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  • Eddie Sammon 22nd Jul '14 - 8:02pm

    I applaud specialist events tackling girl issues, but I want a proper political debate where people are allowed to ask difficult questions without receiving abuse.

    It doesn’t help girls if we just accept that every form is unspeakably bad and we should start demonising and locking up their parents for long periods of time. We also cannot deal with girls issues in total isolation from boys issues.

    I would like to start with a doctors report on the different forms of FGM, how common they are and how it compares with MGM. All these issues are related and just getting angry about them doesn’t help anyone. We can’t fairly decide on things such as prison sentences unless we are allowed to dig for the truth.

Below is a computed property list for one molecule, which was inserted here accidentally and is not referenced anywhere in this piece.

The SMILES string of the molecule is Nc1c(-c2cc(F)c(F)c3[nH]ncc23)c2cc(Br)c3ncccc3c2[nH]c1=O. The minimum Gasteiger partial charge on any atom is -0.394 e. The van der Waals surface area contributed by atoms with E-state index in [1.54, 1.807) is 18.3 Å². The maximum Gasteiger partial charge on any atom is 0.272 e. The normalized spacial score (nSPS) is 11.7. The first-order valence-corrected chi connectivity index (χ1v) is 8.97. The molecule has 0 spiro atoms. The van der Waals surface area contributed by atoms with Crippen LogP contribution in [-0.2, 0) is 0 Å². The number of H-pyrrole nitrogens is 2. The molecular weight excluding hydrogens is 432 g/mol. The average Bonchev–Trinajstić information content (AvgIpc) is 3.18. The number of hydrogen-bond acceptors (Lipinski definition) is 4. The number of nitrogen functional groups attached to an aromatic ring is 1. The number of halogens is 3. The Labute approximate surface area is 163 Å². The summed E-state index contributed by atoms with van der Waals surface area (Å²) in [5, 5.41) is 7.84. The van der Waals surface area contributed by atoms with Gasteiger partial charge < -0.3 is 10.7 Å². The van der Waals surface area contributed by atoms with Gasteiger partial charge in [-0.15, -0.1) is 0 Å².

• Eddie Sammon 22nd Jul '14 - 8:05pm

    The doctors report should try to explain as accurately as possible how bad FGM is. As I said, a campaigners report saying it is “unspeakably bad”, doesn’t help us fairly decide on things such as punishments for parents.

  • Richard Dean 22nd Jul '14 - 8:12pm

    Imagine having our cock cut off, Eddie. It’s not unrealistic, there are probably quite a few people who’d be willing to do it. How would you rate the experience and the subsequent life, on a scale from 1=”pleasant surprise” to 10=”unspeakably bad”?

  • Richard Dean 22nd Jul '14 - 8:14pm

    our –> your! For me it would be a 10.

  • Eddie Sammon 22nd Jul '14 - 8:44pm

    Richard, comparisons like that are unhelpful, which is exactly why I asked for a doctors report. It was clear from my messages that I wanted a serious discussion.